Greetings from the Edge!
Today I’ll be talking about the latest offering from Marvel/Disney, Thor: Ragnarok. After Thor: The Dark World came out to lackluster reception by both critics and fans, can the third film in the series end the cycle on a high note? Starring Chris Hemsworth as Thor, Tom Hiddleston as Loki, Tessa Thompson as Valkyrie, and Cate Blanchett as Hela. With excellent support from Idris Elba, Karl Urban, and a wildly eccentric performance from Jeff Goldblum as The Grandmaster, an Elder of the Universe.
We open with Thor trapped in Niefelheim, the fiery realm of Surtur, wielder of the sword Twilight destined to bring about the destruction of Asgard, home of the gods. After a pretty amusing dialogue between Thor and Surtur, the action starts and honestly, never really stops. Which normally I would find boring, but between the action, both comedic and dramatic, there are enough quiet moments to give you time to absorb one scene before moving onto the next.
I was impressed with the way director Taika Waititi paced the movie, both briskly enough to keep you from pondering the sometimes slightly thin plot while never making you feel like you were drowning in exposition or merely being bombarded with pretty pictures in an attempt to simply numb the viewer.
I feel I need to bring something up here that Thor: Ragnarok did well that the current crop of DC movies has failed so abysmally in: the use of color, vibrant and beautiful, so refreshing after the grey and muddy world that DC has been offering, even counting the breakout success of Wonder Woman that finally brought a little sunlight into DC’s benighted world… at least until Diana reaches war torn WWI Europe, but hey, it was something, right?
The effects in Thor: Ragnarok are every bit as good as you would expect from such a blockbuster franchise, and I would particularly like to say that the Hulk has never looked better, feeling more like an actual presence than ever before. There was a wound effect on Thor at the very end of the film that I’m not entirely sure was successful, but it was certainly nothing egregious. I think my favorite effects had to be Cate Blanchett as Hela wielding her dark power against Thor and the forces of Asgard.
It would have been simple to go the easy route with generic energy effects, but instead she dispatches her enemies with weapons made of some dark obsidian-like substance. This gives the visual effects department liberty to make all kinds of dark magic swords, spears, spikes, and other nasty pointy implements.
As a long time fan of Marvel’s Thor comics, I can see where some fans might have a problem with some of the liberties taken with Thor’s mythology. However, I can’t help but feel that the changes are coming from a place of love. Thor: Ragnarok maintains a fairly light tone for a movie about “The Twilight of the Gods” and I don’t think that is a bad thing. Tragedy does stalk Thor: Ragnarok, but like the myth, it reflects that Ragnarok is not about death, it is about sacrifice and the fight for rebirth.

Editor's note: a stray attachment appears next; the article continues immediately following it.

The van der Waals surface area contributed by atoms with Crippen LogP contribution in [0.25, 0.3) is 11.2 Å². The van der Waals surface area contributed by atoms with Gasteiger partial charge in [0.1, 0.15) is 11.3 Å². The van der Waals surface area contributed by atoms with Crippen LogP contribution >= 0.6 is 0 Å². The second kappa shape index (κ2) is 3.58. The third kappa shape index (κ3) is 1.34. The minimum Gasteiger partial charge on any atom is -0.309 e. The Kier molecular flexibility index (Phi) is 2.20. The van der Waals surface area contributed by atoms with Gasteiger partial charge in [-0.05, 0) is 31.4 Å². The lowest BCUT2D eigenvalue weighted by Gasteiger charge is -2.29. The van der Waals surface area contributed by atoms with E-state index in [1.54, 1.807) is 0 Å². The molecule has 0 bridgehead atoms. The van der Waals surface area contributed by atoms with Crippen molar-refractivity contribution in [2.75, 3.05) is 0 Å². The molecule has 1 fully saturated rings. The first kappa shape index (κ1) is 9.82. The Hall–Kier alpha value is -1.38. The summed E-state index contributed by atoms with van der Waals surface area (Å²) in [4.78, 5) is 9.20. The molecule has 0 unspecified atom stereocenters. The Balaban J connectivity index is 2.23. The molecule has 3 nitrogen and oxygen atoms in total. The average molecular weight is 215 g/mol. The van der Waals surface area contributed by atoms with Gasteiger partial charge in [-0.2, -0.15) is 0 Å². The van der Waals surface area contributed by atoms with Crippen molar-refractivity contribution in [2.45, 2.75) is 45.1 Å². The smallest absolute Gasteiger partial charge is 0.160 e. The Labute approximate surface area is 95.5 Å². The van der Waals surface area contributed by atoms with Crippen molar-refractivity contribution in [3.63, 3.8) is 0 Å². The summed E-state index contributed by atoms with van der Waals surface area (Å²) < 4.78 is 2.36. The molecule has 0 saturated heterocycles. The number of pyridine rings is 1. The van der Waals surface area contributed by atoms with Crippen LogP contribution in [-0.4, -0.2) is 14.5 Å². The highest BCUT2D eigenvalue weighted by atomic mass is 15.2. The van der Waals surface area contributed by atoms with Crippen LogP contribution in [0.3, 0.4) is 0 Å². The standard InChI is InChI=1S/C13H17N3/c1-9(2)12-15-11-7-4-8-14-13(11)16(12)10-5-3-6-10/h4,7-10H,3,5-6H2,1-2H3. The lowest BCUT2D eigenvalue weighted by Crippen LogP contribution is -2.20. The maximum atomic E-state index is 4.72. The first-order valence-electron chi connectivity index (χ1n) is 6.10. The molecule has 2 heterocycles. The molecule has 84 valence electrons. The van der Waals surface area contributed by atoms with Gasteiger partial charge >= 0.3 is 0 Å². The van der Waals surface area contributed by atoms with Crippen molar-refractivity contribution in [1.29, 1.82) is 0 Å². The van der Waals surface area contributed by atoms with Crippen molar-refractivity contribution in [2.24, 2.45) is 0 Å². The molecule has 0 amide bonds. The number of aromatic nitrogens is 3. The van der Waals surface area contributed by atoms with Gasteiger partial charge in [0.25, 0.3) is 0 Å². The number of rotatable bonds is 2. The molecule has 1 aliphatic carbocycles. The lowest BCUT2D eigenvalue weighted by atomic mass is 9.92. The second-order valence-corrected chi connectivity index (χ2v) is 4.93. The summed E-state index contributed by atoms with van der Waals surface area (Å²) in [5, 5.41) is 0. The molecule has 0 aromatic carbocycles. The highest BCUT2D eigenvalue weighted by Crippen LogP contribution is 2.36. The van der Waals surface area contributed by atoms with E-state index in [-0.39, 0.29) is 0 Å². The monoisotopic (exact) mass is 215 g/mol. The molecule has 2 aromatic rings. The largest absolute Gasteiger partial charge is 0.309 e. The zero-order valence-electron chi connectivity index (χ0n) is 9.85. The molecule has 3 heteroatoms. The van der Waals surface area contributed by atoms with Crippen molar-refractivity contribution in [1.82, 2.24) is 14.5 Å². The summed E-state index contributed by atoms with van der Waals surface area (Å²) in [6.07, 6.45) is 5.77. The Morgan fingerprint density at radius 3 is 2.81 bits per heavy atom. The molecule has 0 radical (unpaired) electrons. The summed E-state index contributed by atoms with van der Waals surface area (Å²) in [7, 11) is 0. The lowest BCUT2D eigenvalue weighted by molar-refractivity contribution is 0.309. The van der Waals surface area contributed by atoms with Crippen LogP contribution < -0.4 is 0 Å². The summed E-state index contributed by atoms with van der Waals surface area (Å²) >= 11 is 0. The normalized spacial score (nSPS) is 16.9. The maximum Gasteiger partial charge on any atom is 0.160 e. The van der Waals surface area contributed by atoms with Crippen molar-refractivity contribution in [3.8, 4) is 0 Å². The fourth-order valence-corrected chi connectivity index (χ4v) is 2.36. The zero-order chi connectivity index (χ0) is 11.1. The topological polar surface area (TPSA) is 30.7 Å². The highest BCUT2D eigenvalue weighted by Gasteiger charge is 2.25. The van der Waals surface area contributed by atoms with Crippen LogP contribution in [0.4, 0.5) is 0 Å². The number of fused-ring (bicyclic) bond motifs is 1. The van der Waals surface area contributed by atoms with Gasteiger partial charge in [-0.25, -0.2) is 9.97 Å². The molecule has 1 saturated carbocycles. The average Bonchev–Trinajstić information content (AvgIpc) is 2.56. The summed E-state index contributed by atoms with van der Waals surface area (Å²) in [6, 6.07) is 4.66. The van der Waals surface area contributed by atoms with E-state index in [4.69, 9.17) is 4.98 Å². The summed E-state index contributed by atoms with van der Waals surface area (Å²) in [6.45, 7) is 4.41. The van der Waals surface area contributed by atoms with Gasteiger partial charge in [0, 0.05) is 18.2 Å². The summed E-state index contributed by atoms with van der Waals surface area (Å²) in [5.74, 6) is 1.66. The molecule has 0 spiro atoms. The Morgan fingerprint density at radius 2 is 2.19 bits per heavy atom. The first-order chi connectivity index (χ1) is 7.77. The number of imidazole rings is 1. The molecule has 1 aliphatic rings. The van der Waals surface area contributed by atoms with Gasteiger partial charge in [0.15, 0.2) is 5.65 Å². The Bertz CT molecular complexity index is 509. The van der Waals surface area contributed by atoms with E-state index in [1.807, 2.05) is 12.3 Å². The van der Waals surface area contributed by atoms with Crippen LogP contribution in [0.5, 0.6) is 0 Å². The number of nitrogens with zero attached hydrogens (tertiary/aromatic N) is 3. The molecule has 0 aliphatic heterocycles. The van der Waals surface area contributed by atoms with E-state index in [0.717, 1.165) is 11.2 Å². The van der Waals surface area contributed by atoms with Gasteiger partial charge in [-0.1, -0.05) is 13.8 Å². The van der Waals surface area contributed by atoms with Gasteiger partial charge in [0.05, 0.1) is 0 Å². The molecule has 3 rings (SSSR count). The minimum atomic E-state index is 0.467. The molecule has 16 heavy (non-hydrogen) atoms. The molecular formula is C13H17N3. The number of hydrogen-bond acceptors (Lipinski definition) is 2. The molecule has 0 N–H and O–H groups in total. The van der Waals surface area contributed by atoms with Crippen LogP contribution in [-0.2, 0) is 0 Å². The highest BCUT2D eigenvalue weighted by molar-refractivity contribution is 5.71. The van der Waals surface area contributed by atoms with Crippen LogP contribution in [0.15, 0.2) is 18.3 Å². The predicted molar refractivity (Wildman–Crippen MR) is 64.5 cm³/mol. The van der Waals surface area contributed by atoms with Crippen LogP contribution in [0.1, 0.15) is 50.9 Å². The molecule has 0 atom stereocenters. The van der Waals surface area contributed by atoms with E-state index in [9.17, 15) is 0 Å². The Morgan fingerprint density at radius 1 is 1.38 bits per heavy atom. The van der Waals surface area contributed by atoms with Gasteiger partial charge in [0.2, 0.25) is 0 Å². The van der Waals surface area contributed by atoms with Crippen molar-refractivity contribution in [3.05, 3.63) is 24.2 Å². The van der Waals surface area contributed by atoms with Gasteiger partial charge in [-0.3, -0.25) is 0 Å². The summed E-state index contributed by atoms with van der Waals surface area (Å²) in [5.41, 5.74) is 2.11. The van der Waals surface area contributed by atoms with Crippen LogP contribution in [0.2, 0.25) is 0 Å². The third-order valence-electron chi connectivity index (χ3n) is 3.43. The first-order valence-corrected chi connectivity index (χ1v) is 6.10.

For me, the greatest Thor writer will always be Walt Simonson, and while his stories are often tinged with sorrow, he always left the reader feeling uplifted, feeling that sacrifice has purpose, that heroism is a reason unto itself, and that even in the darkest night, life goes on and joy is nothing to be ashamed of. While I don’t think Thor: Ragnarok manages all that, I certainly don’t find fault in its optimism and humor at a time I think we all could use a health dose of those particular emotions.
I highly recommend Thor: Ragnarok if you enjoyed any of the other Thor films, because I feel that Ragnarok is the best of the trilogy. It is a fun, funny action romp with a little more heart than you might expect, and if you have enjoyed the rest of the Marvel films, it won’t disappoint. If you want a heavy pretentious pseudo-drama that thinks it has hidden depths and smears its whole world in grey misery because “Like, life is pain,” ( Batman V Superman “cough” ) Thor: Ragnarok isn’t what you’re looking for.
It can be silly, funny, and even at its darkest, doesn’t take itself all that seriously, but if you want a spectacle, a wild ride and a little heart, give Thor: Ragnarok a try and do it while it’s still in the theater. It’s big enough to deserve a real screen viewing and there is not only an ending credits scene but a very end of the credits scene. So unless you had the extra-extra large soda, you might want to stick around for that as well.
Nerdy Speculation Corner: Warning, may contain both spoilers and dangerous amounts of geekery!
I’ve tried to be very non-spoilery in my review, but I can’t help but take a moment to speak to the other comic fans about a few fun moments and a small personal disappointment.
Firstly, did anyone else spot Beta-Ray Bill’s face on the Grandmasters citadel? I would have loved it even more if we’d gotten to see him, but maybe that means we’ll get to see him in the Infinity War movies?
Does anyone else think that the valkyrie that saves… Valkyrie ( Did Tessa Thompson really not rate a full name? ) in her flashback look a lot like Brunhilde, Marvel’s classic valkyrie?
Thor’s mace in his arena fight with the Hulk is pretty much the spitting image of his good friend Hercules’s adamantine mace… probably not a coincidence.
While Karl Urban does a fun job as Skurge, I’m afraid that Thor steals a lot of the Executioner’s thunder and left me wishing that Urban had a little more screen time to flex his muscles and give us the truly epic last stand we saw in Thor #362. A story that elevated itself from comic into modern myth.